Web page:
• You don’t have room in your budget and/or aren’t able to barter teaching services for tuition.

5. The Multiple Intelligences Method

This method is based around the research-based concept of “multiple intelligences” which essentially  proposes that there are many different types of intelligence and ways of processing information. The theory of multiple intelligence is based upon the work of Harvard developmental psychologist and professor, Howard Gardner.

Garden’s proposal mentions 8 different types of intelligence (summary below is taken from this resource).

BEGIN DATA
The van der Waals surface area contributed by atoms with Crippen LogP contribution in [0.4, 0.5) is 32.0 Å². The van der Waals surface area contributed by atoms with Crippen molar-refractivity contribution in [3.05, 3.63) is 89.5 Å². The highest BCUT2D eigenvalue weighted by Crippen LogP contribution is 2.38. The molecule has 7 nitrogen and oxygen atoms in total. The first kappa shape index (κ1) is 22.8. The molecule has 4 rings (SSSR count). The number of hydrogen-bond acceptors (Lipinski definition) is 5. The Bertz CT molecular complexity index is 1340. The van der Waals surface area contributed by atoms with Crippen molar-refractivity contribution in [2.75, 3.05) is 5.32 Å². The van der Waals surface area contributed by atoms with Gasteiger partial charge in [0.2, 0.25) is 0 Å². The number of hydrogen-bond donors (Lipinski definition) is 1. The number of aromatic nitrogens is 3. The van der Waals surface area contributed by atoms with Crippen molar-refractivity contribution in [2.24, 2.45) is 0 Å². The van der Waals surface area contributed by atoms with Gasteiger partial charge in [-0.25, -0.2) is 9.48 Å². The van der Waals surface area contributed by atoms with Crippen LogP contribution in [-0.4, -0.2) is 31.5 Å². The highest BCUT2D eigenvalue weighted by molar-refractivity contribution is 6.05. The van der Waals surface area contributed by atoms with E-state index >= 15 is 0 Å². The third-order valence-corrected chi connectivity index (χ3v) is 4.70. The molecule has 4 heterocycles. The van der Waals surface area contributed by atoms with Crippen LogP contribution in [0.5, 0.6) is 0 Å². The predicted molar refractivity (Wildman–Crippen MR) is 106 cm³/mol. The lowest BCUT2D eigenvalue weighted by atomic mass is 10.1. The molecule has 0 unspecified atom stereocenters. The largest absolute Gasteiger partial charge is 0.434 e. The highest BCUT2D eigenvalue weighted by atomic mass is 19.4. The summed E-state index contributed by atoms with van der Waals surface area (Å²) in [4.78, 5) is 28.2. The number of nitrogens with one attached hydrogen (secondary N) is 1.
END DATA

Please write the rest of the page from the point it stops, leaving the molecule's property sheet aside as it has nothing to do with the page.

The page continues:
• Verbal-linguistic (or Word Smart)

  • Logical-mathematical (or Logic Smart)

  • Naturalistic (or Nature Smart)

  • Interpersonal (or People Smart)

  • Intrapersonal (or Self Smart)

  • Visual-spatial (or Picture Smart)

  • Bodily-kinesthetic (or Body Smart)

  • Musical-rhythmic (or Music Smart)

Homeschooling parents who strongly utilize this theory in their homeschooling methods may do so in a number of ways. For instance, they can boost their child’s self esteem (and foster their natural skills and interests) by pushing them in their area (or areas) of intelligence.  However, parents can also utilize an area of intelligence to help teach a child a particular skill that does not come naturally. For instance, if a child is Body Smart, a parent might use hands on, kinesthetic techniques to teach reading (through manipulative tiles or blocks) in a more accessible way. To some extent, I think most all homeschooling parents use the multiple intelligence method, often without even realizing it.